January 12, 2015

Stash Inspiration

I'm the first to admit that I don't need another dish rag. And yet, that's precisely the first knitting project I finished this year. Indulge me while I explain how this happened.

The woman to whom I donated my embarrassingly large collection of acrylic yarns postponed her pick up by a day. I used the time to corral all my squirreled away yarn and in-process yarn projects into one giant heap for a thorough sorting. Not only did I find a bunch more yarn to donate, I discovered many, long forgotten works in progress. This dish rag was about 1/3 complete. I had no idea when I started it or why. But, being in the midst of a long stretch of sub-freezing and sub-zero temperatures with a fire roaring constantly in the wood stove, it seemed like a good idea to curl up in front of the blazing heat and finish the dish rag.
As I worked on it, I remembered why I started it. I wanted to see what the simple repeat pattern looked like. I thought it might make an interesting texture for a rug. But why make another dish rag instead of just a test swatch? By my rationalization, a dish rag is only slightly larger than a test swatch. I figure I may as well make an oversized swatch that can be put to use wiping up spills in the kitchen rather than a traditional swatch that has no other purpose beyond testing needle size and tension.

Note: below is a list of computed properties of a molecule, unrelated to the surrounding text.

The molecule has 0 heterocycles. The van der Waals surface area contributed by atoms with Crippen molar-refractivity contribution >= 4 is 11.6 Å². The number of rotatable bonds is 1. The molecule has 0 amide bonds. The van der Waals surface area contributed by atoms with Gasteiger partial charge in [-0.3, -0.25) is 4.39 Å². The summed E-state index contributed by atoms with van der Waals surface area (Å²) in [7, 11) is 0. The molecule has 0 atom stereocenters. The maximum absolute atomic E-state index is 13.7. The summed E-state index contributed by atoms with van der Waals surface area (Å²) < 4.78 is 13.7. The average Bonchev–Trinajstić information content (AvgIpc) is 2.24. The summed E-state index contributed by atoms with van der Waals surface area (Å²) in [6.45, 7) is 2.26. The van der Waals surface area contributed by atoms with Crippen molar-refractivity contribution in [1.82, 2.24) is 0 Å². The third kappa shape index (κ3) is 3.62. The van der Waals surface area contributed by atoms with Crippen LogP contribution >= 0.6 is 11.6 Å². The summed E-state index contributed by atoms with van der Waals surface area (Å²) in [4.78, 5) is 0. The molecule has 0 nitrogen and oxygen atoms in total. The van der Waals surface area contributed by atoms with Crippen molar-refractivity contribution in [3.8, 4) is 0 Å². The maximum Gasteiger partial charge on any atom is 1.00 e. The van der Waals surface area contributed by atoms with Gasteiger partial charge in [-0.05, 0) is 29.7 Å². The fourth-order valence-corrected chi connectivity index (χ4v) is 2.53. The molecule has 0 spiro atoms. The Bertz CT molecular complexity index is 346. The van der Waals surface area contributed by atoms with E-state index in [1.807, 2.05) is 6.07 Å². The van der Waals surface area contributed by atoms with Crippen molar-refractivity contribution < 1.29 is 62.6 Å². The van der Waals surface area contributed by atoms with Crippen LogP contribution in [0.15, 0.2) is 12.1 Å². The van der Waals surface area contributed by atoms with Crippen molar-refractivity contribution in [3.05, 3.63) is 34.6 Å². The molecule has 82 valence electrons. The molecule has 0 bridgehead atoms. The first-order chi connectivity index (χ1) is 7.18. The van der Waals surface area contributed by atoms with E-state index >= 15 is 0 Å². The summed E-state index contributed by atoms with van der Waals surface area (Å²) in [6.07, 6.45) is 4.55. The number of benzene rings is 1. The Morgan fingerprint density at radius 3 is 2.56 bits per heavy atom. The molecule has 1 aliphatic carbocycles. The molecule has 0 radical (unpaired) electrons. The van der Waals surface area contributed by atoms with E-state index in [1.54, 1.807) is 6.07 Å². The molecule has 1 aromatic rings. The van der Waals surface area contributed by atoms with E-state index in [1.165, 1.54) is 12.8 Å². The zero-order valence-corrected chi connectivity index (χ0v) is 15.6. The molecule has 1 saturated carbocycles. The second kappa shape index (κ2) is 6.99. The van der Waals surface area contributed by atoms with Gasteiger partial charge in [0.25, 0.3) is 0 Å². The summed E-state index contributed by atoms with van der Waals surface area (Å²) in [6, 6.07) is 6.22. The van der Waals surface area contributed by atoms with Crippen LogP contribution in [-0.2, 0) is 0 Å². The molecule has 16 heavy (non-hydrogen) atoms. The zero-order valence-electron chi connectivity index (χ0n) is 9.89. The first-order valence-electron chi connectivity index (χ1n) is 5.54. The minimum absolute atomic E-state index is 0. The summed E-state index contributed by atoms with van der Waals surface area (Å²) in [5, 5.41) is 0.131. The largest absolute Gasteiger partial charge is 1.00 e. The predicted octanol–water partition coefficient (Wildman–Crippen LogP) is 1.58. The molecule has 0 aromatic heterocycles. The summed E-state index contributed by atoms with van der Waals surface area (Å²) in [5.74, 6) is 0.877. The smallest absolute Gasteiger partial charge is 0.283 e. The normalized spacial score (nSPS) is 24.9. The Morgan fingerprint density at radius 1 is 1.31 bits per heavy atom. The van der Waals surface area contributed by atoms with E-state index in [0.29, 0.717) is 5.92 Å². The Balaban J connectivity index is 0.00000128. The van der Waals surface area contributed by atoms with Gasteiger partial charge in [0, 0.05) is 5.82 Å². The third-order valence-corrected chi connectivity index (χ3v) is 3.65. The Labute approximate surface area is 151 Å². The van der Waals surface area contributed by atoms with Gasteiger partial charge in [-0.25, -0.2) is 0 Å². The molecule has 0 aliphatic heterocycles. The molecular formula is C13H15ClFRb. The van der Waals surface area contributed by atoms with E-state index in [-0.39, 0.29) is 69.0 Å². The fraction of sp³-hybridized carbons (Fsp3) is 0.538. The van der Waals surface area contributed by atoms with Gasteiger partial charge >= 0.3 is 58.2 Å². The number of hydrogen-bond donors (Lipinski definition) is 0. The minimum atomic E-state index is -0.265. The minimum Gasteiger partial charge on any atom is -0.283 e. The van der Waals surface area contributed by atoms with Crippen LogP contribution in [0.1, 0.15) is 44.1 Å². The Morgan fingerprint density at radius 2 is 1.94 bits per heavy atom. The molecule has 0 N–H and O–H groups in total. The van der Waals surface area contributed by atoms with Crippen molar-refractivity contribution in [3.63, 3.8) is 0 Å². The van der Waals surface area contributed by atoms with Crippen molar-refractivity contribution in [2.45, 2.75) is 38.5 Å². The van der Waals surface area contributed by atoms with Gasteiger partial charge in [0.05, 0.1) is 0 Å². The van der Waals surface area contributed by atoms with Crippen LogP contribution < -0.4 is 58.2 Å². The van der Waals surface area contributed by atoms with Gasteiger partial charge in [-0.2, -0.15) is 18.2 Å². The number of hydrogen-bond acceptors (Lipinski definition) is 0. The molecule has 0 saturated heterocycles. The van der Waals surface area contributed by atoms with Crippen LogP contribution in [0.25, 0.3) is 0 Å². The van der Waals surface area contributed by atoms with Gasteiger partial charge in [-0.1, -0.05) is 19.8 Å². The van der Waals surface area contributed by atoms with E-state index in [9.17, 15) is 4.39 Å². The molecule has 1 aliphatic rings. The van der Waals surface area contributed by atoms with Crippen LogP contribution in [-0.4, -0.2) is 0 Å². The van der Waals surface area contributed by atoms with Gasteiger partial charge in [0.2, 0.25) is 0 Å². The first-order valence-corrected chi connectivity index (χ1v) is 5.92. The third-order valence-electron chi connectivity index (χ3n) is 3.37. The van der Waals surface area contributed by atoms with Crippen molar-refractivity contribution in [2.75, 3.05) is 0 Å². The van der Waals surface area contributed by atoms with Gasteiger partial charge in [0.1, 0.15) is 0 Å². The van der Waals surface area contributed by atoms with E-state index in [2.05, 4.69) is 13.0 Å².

So, dish rag #742 (ever so slight exaggeration) I do indeed like for a rug pattern. And all the yarn sorting revealed that I have enough yellow cotton cones to make a two-strand rug for in front of the range in the kitchen, a spot that's been wanting a rug since we installed the bamboo floors. (Let's not consider how long ago that was, OK?) I think it will complement the well-worn green sink rug nicely. Not to mention provide a great excuse to curl up in front of the wood stove, the best place to be - and knit - this time of year.
Speaking of stash and discovering unfinished projects, Xan's comments on the previous post included a recommendation for the blog series Stash Less over on The Craft Sessions. It's a wonderful series that explores consumer habits, crafting habits, intentional versus impulsive project and supply purchasing, and so much more. Time poverty, anyone? It gets me all the time. I highly recommend following along with Stash Less if you are interested in curbing the exponential growth of your creative supplies.

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